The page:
In rural Oregon, voters in several counties want their state to go from Democratic blue to Republican red — and to do that, they hope to leave Oregon altogether and join neighboring Idaho. Five counties approved ballot measures this week, joining two others that had already voted in favor of the idea.
“This election proves that rural Oregon wants out of Oregon,” said Mike McCarter, president of the advocacy group Citizens for Greater Idaho.
He added, “If we’re allowed to vote for which government officials we want, we should be allowed to vote for which government we want as well.”
All seven counties voted heavily for former President Donald Trump — whose name appears 17 times in the advocacy group’s 41-page proposal to shift the borders.
In the movement led by McCarter, conservative voters want to reshuffle counties in eastern and southern Oregon, making them part of Idaho. The plan’s backers want to get ballot initiatives placed on the ballot in more of Oregon’s 36 counties.
Despite seven counties now backing it, the push to secede is not likely to succeed. As Oregon Public Broadcasting notes, “the Oregon and Idaho legislatures and the U.S. Congress would need to sign off” on the plan.
In the face of those long odds, supporters of the plan say extending Idaho’s western boundary far into Oregon would benefit people and lawmakers in both states. They say people in rural Oregon have values and economies that more closely align with those in Idaho.
The ballot initiatives that were endorsed this week stop short of demanding an immediate departure from Oregon. Voters in Sherman County and Grant County, for instance, backed measures that urge officials to discuss the idea of relocating the border and to promote the plan if it’s in the counties’ best interests.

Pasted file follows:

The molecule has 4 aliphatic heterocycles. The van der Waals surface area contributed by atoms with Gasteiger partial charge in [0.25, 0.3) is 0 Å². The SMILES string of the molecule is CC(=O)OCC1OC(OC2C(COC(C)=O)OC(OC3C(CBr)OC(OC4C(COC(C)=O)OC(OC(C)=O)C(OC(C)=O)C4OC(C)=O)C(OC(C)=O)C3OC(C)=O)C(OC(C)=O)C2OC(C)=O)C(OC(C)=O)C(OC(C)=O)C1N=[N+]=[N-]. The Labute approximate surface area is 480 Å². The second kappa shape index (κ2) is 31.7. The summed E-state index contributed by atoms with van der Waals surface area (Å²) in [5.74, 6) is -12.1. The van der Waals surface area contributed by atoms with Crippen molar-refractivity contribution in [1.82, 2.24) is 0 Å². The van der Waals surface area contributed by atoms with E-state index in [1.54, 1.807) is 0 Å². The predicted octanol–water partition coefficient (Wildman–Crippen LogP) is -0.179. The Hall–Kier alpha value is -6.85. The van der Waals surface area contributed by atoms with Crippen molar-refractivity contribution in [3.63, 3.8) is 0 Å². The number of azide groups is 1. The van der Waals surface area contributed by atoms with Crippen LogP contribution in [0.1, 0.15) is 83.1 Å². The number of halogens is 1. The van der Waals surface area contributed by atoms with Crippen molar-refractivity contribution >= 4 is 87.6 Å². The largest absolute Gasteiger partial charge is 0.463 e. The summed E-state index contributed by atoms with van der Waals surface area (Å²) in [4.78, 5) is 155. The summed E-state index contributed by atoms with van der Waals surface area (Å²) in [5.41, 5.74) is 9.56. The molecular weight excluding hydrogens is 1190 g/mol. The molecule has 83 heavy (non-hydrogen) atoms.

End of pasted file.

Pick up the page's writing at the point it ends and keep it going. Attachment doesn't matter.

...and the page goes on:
Among the five counties that approved the measures this week, the weakest support was in Malheur County, which sits across the border from Idaho’s capital, Boise. As organizers of the “Move Oregon’s Border” plan note, the county recently saw a spike in tax receipts from the $10 million of cannabis sold there each month. Cannabis is legal in Oregon but not in Idaho.
On the political front, organizers predict that voters in Oregon “will be glad to get rid of ‘Trump-voting low-income counties.’ ” They also say that with fewer Republicans in the legislature, Oregon’s Democratic lawmakers wouldn’t have to worry about political deadlock.
As for what Idaho would gain under the plan, backers say the Gem State would get a large boost in its population, as well as a large chunk of new territory — extending all the way to the Pacific Ocean, if the plan to lop off part of southern Oregon were to become reality.
If the strategy of relocating a large swath of Oregon into Idaho were to succeed, organizers say, Idaho would also benefit from having direct access to the coast, just south of Eugene.
And the group notes, “Idaho would have the satisfaction of freeing 1.2 million people from blue state law.”
Showing a bit of swagger, the group adds, “rural Oregon counties would strengthen Idaho by paying more than their share of Idaho’s state taxes, because they will have higher average incomes than Idaho does.”
If the strategy of moving a large swath of Oregon succeeded, organizers say, they would turn to “Phase 2” — adding conservative-leaning counties in Northern California to Idaho. That goal may be a long shot, but backers say it has more chance of succeeding than recent pushes to carve a 51st state out of California.